First, I learned a lot of my information from a combination of my amateur radio experience and an awesome talk I sat in at DEFCON 18. The majority of satellite systems are simple repeaters. The signal that comes in on a transponder is cleaned, amplified, and retransmitted. If you know the location and input frequency, and you pump more effective radiated power than anybody else, you win.
Many satellites also require command modules. These are used to interpret instructions to boost back into orbit or at the end of life, de-orbit into a "graveyard" pattern (or right into the atmosphere itself). Because most satellite systems are custom, it is a real crapshoot what you see for commands and security. I suspect that most command sequences are unencrypted and rely on the fact that a MITM attack on something in space is fairly hard.
Frequencies vary wildly from MHz to several tens of GHz. Your equipment needs to put out the right frequency through a dish that is the right size. Legally speaking, you will at a minimum foul the FCC or your national equivalent, by violating regulations on licensed broadcasting. Also, "birds" and airtime are expensive, so the civil liability if found can be bankrupting.
As far as taking a satellite transponder over is concerned, security relies on rarity of attacks, detection, and triangulation of the signal source. Then people come knocking on your door.
Finding a bird
First, you've got to have a target. Some satellites are geostationary, so they're easy. Other satellites have orbits that sending them in offset patterns around the world. The satellite will come into view at different elevations in the sky tracing different paths, so you'll need to know where it will be and how it will move in order to communicate.
Communications satellites tend to either be geostationary or part of a cluster of many satellites such that one or more is always in view of at least one ground station and any other point on the planet.
There are websites all over the place for this, and they often end up with military / disavowed satellites listed as people will track them with a telescope and then wonder why that one isn't listed yet.
Talking to a bird: Bands
Satellites operate on different frequencies, and the antenna used has to be sized to the frequency of the satellite. Most satellites operate in the microwave spectrum. The ubiquitous (in the United States) DirecTV / Dish Network antennas are usually on the higher end (smaller wavelength) of the spectrum. Because your signal has a lot of travel in its future and your target is small, your goal is to direct as much power in one direction as possible. Anything sent off to the sides, earth, etc. is wasted energy, so you will want an appropriately-sized high-gain antenna. Antenna design can be learned from amateur radio books on the topic.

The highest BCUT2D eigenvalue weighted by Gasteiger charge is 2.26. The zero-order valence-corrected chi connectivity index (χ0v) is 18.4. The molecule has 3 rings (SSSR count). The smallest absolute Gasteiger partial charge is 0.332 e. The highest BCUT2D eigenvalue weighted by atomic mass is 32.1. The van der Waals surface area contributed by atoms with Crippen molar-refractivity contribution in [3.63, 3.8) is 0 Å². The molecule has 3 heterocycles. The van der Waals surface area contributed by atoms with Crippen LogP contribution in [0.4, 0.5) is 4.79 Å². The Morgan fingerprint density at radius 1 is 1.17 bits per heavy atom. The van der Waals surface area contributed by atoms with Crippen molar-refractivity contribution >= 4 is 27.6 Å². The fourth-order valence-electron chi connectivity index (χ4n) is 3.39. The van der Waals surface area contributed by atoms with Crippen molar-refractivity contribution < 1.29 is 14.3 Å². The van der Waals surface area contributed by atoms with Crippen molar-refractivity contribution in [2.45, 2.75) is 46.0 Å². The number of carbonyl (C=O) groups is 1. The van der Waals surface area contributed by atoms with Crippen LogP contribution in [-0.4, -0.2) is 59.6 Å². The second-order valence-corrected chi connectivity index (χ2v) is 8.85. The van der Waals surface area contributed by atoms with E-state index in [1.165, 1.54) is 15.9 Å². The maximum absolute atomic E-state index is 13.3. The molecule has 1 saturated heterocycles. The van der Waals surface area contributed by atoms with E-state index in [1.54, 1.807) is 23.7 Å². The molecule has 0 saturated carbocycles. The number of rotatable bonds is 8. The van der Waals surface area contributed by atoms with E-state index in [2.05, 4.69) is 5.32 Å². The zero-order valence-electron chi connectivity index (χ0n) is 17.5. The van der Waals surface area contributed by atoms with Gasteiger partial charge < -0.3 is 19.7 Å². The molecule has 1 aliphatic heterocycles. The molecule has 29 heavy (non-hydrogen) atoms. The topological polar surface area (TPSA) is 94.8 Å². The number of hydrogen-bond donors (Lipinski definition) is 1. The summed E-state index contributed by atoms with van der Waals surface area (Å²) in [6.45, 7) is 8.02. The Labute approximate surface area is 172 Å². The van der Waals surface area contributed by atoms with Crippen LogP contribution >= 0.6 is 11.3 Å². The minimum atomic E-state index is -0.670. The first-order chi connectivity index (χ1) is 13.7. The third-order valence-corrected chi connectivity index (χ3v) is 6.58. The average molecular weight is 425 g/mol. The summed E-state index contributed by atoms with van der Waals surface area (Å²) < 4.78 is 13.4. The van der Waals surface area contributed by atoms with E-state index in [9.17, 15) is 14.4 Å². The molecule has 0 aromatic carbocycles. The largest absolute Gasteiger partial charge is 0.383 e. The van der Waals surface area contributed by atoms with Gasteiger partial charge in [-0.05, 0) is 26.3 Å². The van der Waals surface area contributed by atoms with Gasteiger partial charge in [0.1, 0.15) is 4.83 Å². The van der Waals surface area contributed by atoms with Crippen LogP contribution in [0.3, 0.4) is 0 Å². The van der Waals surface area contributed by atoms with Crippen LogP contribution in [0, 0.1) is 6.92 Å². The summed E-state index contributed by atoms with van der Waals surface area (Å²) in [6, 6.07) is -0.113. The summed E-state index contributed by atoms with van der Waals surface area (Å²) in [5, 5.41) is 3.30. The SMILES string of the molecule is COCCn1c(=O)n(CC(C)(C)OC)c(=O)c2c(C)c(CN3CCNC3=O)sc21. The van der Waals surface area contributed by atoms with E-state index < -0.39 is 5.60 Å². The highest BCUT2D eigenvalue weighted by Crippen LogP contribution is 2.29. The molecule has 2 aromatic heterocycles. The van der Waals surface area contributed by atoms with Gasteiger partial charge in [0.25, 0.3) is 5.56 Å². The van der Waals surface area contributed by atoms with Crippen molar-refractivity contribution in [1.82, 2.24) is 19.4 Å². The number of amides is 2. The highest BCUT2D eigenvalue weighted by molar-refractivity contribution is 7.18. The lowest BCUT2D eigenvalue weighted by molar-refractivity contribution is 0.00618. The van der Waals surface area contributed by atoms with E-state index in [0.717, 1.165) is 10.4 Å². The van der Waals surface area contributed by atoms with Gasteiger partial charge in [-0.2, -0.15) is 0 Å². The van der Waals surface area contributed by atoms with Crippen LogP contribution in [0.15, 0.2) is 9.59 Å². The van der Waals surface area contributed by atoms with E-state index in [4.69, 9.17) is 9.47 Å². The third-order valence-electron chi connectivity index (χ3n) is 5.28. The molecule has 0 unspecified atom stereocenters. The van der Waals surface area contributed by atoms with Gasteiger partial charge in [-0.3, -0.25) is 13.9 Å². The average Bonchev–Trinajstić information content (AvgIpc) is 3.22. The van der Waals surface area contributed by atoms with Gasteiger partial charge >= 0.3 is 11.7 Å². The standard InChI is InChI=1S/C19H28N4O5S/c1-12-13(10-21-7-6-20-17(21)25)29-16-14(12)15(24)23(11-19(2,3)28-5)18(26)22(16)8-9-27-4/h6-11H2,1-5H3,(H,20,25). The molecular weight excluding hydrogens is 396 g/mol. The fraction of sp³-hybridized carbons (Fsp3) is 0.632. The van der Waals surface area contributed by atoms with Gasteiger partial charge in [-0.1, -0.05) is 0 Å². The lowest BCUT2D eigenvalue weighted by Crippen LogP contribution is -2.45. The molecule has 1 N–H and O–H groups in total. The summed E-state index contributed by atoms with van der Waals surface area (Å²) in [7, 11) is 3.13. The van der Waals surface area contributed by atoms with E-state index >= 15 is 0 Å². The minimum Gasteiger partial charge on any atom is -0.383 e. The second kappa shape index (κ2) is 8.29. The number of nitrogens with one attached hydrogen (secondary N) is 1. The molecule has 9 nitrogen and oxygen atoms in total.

Before someone chimes in and says, "You don't NEED a directional antenna and tracking motor," that's true... but it will help a hell of a lot. Just because your spot messenger or GPS doesn't have one doesn't mean you shouldn't use one if you can. It will keep your signal where you want it and limit the possibility of interference from or with other things using the same frequency. It also means that it will be harder for somebody to hunt you down. Being nicked just because you let strangers hear you might have some costs associated.
Talking to a bird: Protocol
Now we're getting a bit trickier. Some satellites are very simple, particularly amateur radio satellites. They receive a signal and they transmit that signal back. There are different variations of protocol, polarisation, modulation (QAM is a good one to understand), etc. If your target does more cleanup than just setting a noise floor and spitting things back out, you'll need to know that information as well.
Higher-level protocols may be standard IP/TCP, plaintext, encrypted, or some totally imaginary 17 bit codeword system that was dreamed up by a guy like Mel.
You need to deliver more power to the right place with the appropriate protocol. Because almost every satellite is a custom design, that's challenging. If you goal is beyond simple re-broadcast, you're up against a big black box every time. Computers are small, low-power, and probably have next to nothing on them.
The best bet for MITM
If you can't afford to launch your own satellite, figure out where the ground station is and fly over it. Small aircraft are relatively cheap to rent (under $100 / hour to operate), tethered balloons may get high enough to have an effective angle, and if you're quite sneaky you can put something on the transmitter feed line itself.
Many smaller organizations rent their satellite time. I learned when I was 11 that the guy running the local news station's satellite truck is bored as hell when they're in between shots and will definitely show you all the cool things about his rig. Whatever he's renting is probably one of the easier things to get at because that has to be documented and relatively easy to work with.